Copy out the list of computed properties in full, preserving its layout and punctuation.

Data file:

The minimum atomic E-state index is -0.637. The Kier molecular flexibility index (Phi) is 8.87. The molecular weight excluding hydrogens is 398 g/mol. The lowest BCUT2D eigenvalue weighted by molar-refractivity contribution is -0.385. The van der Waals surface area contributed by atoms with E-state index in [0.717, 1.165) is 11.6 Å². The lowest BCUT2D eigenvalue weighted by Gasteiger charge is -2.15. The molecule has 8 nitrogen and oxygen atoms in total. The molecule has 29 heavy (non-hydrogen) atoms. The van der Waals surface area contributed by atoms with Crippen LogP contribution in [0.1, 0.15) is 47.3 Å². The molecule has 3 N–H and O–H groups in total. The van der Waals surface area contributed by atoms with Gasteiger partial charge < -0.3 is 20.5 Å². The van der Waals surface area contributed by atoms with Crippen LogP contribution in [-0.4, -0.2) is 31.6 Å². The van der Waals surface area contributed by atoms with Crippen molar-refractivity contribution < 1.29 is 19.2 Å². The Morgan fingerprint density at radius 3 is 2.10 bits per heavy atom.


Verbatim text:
The minimum atomic E-state index is -0.637. The Kier molecular flexibility index (Phi) is 8.87. The molecular weight excluding hydrogens is 398 g/mol. The lowest BCUT2D eigenvalue weighted by molar-refractivity contribution is -0.385. The van der Waals surface area contributed by atoms with E-state index in [0.717, 1.165) is 11.6 Å². The lowest BCUT2D eigenvalue weighted by Gasteiger charge is -2.15. The molecule has 8 nitrogen and oxygen atoms in total. The molecule has 29 heavy (non-hydrogen) atoms. The van der Waals surface area contributed by atoms with Crippen LogP contribution in [0.1, 0.15) is 47.3 Å². The molecule has 3 N–H and O–H groups in total. The van der Waals surface area contributed by atoms with Gasteiger partial charge < -0.3 is 20.5 Å². The van der Waals surface area contributed by atoms with Crippen LogP contribution in [-0.4, -0.2) is 31.6 Å². The van der Waals surface area contributed by atoms with Crippen molar-refractivity contribution < 1.29 is 19.2 Å². The Morgan fingerprint density at radius 3 is 2.10 bits per heavy atom.